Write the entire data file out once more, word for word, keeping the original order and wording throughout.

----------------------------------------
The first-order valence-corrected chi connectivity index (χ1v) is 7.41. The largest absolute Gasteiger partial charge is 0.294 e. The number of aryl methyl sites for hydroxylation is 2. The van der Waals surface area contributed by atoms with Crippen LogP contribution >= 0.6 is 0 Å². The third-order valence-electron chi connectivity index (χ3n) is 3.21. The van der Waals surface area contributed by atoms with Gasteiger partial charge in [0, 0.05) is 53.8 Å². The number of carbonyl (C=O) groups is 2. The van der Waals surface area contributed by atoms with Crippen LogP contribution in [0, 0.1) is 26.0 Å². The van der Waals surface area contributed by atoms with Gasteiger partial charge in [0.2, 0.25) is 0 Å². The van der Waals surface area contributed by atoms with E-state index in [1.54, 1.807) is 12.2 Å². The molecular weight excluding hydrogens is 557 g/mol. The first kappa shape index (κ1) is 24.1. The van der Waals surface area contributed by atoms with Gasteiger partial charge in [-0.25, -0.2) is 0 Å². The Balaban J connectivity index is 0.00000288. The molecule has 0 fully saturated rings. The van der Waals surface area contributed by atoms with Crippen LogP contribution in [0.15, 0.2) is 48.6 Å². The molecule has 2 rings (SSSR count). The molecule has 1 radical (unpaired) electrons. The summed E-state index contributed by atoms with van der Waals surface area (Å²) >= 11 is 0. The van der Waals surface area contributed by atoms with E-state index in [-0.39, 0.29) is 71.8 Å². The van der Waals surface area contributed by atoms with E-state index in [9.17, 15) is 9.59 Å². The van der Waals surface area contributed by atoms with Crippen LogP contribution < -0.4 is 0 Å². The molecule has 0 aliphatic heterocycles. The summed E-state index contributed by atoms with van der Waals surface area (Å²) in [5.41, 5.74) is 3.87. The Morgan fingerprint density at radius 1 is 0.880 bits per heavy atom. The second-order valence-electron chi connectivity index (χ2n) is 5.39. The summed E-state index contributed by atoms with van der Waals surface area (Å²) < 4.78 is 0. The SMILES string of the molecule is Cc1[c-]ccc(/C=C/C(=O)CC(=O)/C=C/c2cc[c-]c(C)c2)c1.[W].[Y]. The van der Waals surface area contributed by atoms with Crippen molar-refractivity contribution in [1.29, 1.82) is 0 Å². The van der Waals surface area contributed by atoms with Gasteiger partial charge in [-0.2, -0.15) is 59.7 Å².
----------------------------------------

The first-order valence-corrected chi connectivity index (χ1v) is 7.41. The largest absolute Gasteiger partial charge is 0.294 e. The number of aryl methyl sites for hydroxylation is 2. The van der Waals surface area contributed by atoms with Crippen LogP contribution >= 0.6 is 0 Å². The third-order valence-electron chi connectivity index (χ3n) is 3.21. The van der Waals surface area contributed by atoms with Gasteiger partial charge in [0, 0.05) is 53.8 Å². The number of carbonyl (C=O) groups is 2. The van der Waals surface area contributed by atoms with Crippen LogP contribution in [0, 0.1) is 26.0 Å². The van der Waals surface area contributed by atoms with Gasteiger partial charge in [0.2, 0.25) is 0 Å². The van der Waals surface area contributed by atoms with E-state index in [1.54, 1.807) is 12.2 Å². The molecular weight excluding hydrogens is 557 g/mol. The first kappa shape index (κ1) is 24.1. The van der Waals surface area contributed by atoms with Gasteiger partial charge in [-0.25, -0.2) is 0 Å². The Balaban J connectivity index is 0.00000288. The molecule has 0 fully saturated rings. The van der Waals surface area contributed by atoms with Crippen LogP contribution in [0.15, 0.2) is 48.6 Å². The molecule has 2 rings (SSSR count). The molecule has 1 radical (unpaired) electrons. The summed E-state index contributed by atoms with van der Waals surface area (Å²) >= 11 is 0. The van der Waals surface area contributed by atoms with E-state index in [-0.39, 0.29) is 71.8 Å². The van der Waals surface area contributed by atoms with E-state index in [9.17, 15) is 9.59 Å². The van der Waals surface area contributed by atoms with Crippen LogP contribution < -0.4 is 0 Å². The molecule has 0 aliphatic heterocycles. The summed E-state index contributed by atoms with van der Waals surface area (Å²) in [5.41, 5.74) is 3.87. The Morgan fingerprint density at radius 1 is 0.880 bits per heavy atom. The second-order valence-electron chi connectivity index (χ2n) is 5.39. The summed E-state index contributed by atoms with van der Waals surface area (Å²) < 4.78 is 0. The SMILES string of the molecule is Cc1[c-]ccc(/C=C/C(=O)CC(=O)/C=C/c2cc[c-]c(C)c2)c1.[W].[Y]. The van der Waals surface area contributed by atoms with Crippen molar-refractivity contribution in [1.29, 1.82) is 0 Å². The van der Waals surface area contributed by atoms with Gasteiger partial charge in [-0.2, -0.15) is 59.7 Å².